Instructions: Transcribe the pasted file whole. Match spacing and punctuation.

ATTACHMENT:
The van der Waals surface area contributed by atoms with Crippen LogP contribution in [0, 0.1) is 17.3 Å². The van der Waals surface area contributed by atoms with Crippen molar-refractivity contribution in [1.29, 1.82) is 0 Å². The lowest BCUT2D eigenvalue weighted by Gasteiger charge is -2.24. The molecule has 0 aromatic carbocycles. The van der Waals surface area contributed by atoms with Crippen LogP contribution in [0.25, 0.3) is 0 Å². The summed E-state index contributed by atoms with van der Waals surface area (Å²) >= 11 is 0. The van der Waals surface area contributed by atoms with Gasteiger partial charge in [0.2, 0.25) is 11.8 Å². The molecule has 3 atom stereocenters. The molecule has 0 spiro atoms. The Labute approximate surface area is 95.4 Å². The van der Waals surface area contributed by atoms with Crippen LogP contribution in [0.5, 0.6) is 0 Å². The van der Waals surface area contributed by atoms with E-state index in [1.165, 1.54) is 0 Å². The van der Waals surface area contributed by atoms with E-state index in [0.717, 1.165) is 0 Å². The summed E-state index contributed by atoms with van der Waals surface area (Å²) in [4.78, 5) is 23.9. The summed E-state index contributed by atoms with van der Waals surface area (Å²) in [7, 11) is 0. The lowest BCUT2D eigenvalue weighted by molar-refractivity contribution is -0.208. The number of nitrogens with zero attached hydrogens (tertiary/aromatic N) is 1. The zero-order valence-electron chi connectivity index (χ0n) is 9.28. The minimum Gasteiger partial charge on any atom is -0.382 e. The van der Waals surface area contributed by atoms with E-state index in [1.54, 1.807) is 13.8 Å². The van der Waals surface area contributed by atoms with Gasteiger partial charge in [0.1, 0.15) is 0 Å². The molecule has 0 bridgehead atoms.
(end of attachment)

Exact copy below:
The van der Waals surface area contributed by atoms with Crippen LogP contribution in [0, 0.1) is 17.3 Å². The van der Waals surface area contributed by atoms with Crippen molar-refractivity contribution in [1.29, 1.82) is 0 Å². The lowest BCUT2D eigenvalue weighted by Gasteiger charge is -2.24. The molecule has 0 aromatic carbocycles. The van der Waals surface area contributed by atoms with Crippen LogP contribution in [0.25, 0.3) is 0 Å². The summed E-state index contributed by atoms with van der Waals surface area (Å²) >= 11 is 0. The van der Waals surface area contributed by atoms with Gasteiger partial charge in [0.2, 0.25) is 11.8 Å². The molecule has 3 atom stereocenters. The molecule has 0 spiro atoms. The Labute approximate surface area is 95.4 Å². The van der Waals surface area contributed by atoms with Crippen LogP contribution in [0.5, 0.6) is 0 Å². The van der Waals surface area contributed by atoms with E-state index in [1.165, 1.54) is 0 Å². The van der Waals surface area contributed by atoms with E-state index in [0.717, 1.165) is 0 Å². The summed E-state index contributed by atoms with van der Waals surface area (Å²) in [4.78, 5) is 23.9. The summed E-state index contributed by atoms with van der Waals surface area (Å²) in [7, 11) is 0. The lowest BCUT2D eigenvalue weighted by molar-refractivity contribution is -0.208. The number of nitrogens with zero attached hydrogens (tertiary/aromatic N) is 1. The zero-order valence-electron chi connectivity index (χ0n) is 9.28. The minimum Gasteiger partial charge on any atom is -0.382 e. The van der Waals surface area contributed by atoms with E-state index in [1.54, 1.807) is 13.8 Å². The van der Waals surface area contributed by atoms with Gasteiger partial charge in [0.1, 0.15) is 0 Å². The molecule has 0 bridgehead atoms.